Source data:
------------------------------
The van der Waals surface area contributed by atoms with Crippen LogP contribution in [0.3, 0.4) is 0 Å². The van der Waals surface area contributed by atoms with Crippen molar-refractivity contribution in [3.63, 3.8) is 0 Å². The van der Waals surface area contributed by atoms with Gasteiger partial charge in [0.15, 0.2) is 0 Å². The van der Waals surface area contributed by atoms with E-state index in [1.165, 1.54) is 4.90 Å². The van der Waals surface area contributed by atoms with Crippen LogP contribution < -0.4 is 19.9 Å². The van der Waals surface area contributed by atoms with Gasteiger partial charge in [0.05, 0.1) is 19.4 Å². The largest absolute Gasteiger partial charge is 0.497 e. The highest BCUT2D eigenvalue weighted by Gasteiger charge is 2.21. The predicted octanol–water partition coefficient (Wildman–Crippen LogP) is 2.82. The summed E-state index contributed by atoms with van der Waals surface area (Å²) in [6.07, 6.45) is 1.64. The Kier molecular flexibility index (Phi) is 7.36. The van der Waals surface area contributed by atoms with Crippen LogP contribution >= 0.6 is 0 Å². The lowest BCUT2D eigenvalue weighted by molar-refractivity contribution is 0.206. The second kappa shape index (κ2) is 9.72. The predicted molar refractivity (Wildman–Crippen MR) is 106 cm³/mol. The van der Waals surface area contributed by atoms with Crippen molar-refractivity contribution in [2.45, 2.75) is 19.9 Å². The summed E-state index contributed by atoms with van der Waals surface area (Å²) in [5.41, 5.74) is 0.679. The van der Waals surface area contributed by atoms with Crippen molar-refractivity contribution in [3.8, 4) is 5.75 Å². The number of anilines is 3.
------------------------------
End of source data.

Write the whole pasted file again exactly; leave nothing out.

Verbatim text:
The van der Waals surface area contributed by atoms with Crippen LogP contribution in [0.3, 0.4) is 0 Å². The van der Waals surface area contributed by atoms with Crippen molar-refractivity contribution in [3.63, 3.8) is 0 Å². The van der Waals surface area contributed by atoms with Gasteiger partial charge in [0.15, 0.2) is 0 Å². The van der Waals surface area contributed by atoms with E-state index in [1.165, 1.54) is 4.90 Å². The van der Waals surface area contributed by atoms with Crippen LogP contribution < -0.4 is 19.9 Å². The van der Waals surface area contributed by atoms with Gasteiger partial charge in [0.05, 0.1) is 19.4 Å². The largest absolute Gasteiger partial charge is 0.497 e. The highest BCUT2D eigenvalue weighted by Gasteiger charge is 2.21. The predicted octanol–water partition coefficient (Wildman–Crippen LogP) is 2.82. The summed E-state index contributed by atoms with van der Waals surface area (Å²) in [6.07, 6.45) is 1.64. The Kier molecular flexibility index (Phi) is 7.36. The van der Waals surface area contributed by atoms with Crippen LogP contribution >= 0.6 is 0 Å². The lowest BCUT2D eigenvalue weighted by molar-refractivity contribution is 0.206. The second kappa shape index (κ2) is 9.72. The predicted molar refractivity (Wildman–Crippen MR) is 106 cm³/mol. The van der Waals surface area contributed by atoms with Crippen molar-refractivity contribution in [2.45, 2.75) is 19.9 Å². The summed E-state index contributed by atoms with van der Waals surface area (Å²) in [5.41, 5.74) is 0.679. The van der Waals surface area contributed by atoms with Crippen molar-refractivity contribution in [3.8, 4) is 5.75 Å². The number of anilines is 3.